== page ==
Like many, I’ve encountered a spate of stories about the plagues of the Internet, easy to understand in this era of Cambridge Analtyica, trolling, fake news, and video bots.
New York Magazine rounded up a group of tech types (from within and without the Silicon Valley juggernaut, and with a range of political and economic ideologies).
A few quotes:
“Antonio García Martínez: I think Silicon Valley has changed. After a while, the whole thing became more sharp-elbowed. It wasn’t hippies showing up anymore. There was a lot more of the libertarian, screw-the-government ethos, that whole idea of move fast, break things, and damn the consequences. It still flies under this marketing shell of “making the world a better place.” But under the covers, it’s this almost sociopathic scene.”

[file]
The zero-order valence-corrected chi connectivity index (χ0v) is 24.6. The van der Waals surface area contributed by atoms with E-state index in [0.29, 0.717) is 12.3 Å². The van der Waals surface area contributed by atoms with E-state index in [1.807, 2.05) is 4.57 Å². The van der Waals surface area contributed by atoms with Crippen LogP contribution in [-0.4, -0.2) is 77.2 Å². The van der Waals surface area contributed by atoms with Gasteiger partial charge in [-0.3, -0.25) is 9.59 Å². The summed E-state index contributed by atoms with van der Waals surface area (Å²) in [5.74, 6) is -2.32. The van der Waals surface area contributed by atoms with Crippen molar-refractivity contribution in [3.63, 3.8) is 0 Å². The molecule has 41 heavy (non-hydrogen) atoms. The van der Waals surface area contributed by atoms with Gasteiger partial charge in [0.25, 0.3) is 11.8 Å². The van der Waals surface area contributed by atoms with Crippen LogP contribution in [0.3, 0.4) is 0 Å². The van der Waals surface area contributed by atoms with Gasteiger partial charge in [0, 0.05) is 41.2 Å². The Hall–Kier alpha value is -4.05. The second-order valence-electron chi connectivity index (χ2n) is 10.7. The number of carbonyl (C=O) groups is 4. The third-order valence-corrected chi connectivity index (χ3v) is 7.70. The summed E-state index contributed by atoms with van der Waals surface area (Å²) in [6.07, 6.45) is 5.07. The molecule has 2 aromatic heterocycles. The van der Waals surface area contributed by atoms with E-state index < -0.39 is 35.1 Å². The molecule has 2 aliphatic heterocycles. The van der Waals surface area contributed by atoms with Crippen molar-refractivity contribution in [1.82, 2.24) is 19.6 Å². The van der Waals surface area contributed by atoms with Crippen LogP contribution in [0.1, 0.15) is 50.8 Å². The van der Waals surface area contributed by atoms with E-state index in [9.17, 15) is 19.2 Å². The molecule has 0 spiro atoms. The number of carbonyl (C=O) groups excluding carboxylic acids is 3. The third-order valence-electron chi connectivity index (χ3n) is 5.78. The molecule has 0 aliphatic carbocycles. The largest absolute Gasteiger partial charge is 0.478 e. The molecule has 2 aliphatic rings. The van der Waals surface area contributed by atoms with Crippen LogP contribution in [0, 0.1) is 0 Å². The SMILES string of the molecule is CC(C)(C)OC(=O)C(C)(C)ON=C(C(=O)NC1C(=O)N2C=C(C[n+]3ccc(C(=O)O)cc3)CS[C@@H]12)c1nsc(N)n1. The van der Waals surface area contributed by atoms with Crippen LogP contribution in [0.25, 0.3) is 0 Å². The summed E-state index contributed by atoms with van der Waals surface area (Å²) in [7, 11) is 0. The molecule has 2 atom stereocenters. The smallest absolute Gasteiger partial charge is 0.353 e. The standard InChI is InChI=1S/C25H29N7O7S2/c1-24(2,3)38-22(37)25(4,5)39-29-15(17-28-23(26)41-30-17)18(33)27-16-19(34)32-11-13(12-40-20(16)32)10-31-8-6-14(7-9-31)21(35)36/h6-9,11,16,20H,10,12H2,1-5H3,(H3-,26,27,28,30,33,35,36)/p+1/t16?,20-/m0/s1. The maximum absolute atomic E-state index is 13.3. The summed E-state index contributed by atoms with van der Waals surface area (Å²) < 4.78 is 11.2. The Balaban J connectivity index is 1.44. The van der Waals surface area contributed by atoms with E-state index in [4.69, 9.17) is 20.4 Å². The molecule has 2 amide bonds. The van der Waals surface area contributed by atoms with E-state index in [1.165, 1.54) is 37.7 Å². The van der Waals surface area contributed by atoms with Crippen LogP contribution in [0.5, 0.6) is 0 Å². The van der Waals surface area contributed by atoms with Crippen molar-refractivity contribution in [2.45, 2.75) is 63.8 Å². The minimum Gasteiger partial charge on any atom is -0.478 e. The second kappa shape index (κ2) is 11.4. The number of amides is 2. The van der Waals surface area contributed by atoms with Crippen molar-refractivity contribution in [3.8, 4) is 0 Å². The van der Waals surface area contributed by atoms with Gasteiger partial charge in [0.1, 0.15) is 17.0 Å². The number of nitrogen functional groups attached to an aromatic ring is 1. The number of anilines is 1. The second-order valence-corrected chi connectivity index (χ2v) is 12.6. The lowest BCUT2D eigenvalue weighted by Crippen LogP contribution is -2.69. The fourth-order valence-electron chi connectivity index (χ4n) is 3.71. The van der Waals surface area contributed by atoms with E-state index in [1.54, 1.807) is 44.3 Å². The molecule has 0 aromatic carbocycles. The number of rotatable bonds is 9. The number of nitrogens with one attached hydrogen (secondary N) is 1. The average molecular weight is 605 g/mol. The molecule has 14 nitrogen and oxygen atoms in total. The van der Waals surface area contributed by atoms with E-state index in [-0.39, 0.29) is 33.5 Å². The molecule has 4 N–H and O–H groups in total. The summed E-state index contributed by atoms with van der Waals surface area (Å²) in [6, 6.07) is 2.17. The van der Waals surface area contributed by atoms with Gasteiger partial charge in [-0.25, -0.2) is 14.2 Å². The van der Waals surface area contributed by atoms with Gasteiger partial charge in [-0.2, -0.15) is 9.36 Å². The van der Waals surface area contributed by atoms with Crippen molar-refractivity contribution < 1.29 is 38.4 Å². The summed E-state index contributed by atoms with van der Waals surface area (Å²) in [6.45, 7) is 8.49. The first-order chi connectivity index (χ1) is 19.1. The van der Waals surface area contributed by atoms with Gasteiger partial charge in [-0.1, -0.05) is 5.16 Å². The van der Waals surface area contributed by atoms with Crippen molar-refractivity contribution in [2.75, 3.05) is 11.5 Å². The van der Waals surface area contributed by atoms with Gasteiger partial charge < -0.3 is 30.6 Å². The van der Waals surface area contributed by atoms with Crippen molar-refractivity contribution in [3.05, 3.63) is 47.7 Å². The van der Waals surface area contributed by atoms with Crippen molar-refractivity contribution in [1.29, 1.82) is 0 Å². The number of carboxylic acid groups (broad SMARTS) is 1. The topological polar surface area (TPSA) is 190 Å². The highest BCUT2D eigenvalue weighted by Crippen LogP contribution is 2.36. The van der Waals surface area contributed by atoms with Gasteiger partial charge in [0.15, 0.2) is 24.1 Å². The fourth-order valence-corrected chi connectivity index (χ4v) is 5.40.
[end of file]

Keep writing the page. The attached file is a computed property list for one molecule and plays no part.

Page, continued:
Jaron Lanier: We wanted everything to be free, because we were hippie socialists. But we also loved entrepreneurs, because we loved Steve Jobs. So you want to be both a socialist and a libertarian at the same time, which is absurd.
Tristan Harris: We cannot afford the advertising business model. The price of free is actually too high. It is literally destroying our society, because it incentivizes automated systems that have these inherent flaws. Cambridge Analytica is the easiest way of explaining why that’s true. Because that wasn’t an abuse by a bad actor — that was the inherent platform. The problem with Facebook is Facebook.
A long way from the idealistic global network of the Internet or the Web in the 90s, so hopeful, and in retrospect the briefest of golden ages.